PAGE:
Rise in deaths being blamed on phone use and cuts to dedicated traffic police
Motoring safety groups are calling for action after figures released by the Department for Transport (DfT) showed that 2016 saw the number of people killed on Britain’s roads reach a five-year high.
The annual report released by DfT showed that 1,792 deaths occurred as a result of road traffic accidents in 2016, 4 percent more than the previous year and the largest number since 2011.
The DfT has insisted the fluctuation is not “statistically significant” but they have been criticised by MPs and motoring groups who have linked the rise to cuts to traffic police.
Andy McDonald, the shadow transport secretary, said of the cuts:
The underfunding of police forces has meant there are a third fewer dedicated traffic police than a decade ago, making enforcement less effective.
The figures also show a year on year rise of accidents related to phone use, with 35 deaths and 137 serious injuries.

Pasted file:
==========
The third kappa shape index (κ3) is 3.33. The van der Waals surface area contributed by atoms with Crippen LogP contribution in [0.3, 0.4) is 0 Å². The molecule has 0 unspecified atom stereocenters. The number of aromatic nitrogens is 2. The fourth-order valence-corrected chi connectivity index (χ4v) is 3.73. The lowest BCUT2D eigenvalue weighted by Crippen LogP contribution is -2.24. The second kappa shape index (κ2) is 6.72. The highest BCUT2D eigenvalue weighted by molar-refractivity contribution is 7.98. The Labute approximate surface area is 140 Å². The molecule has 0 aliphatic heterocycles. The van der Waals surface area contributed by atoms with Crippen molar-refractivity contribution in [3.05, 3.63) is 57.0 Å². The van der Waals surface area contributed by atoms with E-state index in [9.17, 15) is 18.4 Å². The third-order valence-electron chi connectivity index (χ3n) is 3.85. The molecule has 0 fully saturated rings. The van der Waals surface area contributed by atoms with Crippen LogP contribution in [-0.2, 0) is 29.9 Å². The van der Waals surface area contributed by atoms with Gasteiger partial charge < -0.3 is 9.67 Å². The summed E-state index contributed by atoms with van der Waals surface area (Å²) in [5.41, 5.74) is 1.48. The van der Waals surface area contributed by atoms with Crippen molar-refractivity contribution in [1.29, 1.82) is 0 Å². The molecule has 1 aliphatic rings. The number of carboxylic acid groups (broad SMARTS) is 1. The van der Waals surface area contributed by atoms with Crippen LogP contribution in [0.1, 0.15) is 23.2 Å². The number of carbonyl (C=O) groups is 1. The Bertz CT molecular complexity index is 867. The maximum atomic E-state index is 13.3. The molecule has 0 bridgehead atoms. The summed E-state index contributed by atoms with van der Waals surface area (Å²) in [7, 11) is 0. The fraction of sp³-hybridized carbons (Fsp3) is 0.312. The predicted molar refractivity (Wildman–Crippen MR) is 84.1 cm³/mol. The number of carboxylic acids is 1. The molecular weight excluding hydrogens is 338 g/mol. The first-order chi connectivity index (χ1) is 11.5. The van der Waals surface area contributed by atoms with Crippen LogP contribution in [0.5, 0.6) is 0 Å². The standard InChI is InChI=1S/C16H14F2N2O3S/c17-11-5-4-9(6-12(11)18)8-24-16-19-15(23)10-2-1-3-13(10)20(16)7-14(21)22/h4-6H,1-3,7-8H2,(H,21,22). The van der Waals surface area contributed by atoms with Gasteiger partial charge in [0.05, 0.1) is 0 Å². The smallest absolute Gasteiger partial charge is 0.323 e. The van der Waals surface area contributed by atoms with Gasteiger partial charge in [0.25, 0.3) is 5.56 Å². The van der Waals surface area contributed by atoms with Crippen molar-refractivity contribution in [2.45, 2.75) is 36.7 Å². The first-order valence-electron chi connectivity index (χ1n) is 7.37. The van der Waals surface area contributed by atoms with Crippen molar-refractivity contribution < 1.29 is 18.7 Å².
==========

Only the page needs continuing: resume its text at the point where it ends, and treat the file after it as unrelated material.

To try to combat this growing trend a stricter law was introduced in March 2017 for drivers who use a hand-held device whilst driving, giving them six points on their licence and a £200 fine.
Director of motoring research charity the RAC Foundation, Steve Gooding, called for more action to halt the increase of road traffic accidents. He said:
These numbers tell a familiar story. Since 2011 there has been next to no progress made in cutting the number of crash deaths.
It is time for the establishment of a road accident investigation branch – similar to the teams we see in the rail and aviation industries – so lessons can be learned and best practice shared across the country to help bring down these stubbornly high figures.
In total, 24,101 people were seriously injured on Britain’s roads in 2016. This represents a 9 per cent rise on the previous year.
John Hassall, a solicitor specialising in road traffic accidents, added:
It is sometimes easy to forget with statistics like these that there are individuals and families whose lives are changing because of a serious injury or death. More needs to be done to combat this.
While some of the statisticians are saying the rise isn’t remarkable, every life lost on our roads is one too many.
Road traffic accidents remain one of the most common forms of incidents in the UK and, in many cases, victims not only suffer from serious physical injury, but and psychological injuries too.
At Percy Hughes & Roberts, we understand that making a road accident claim is a big step, and you are right to take the time to think about your options carefully. If you do decide to claim, we aim to make to whole process as easy as possible.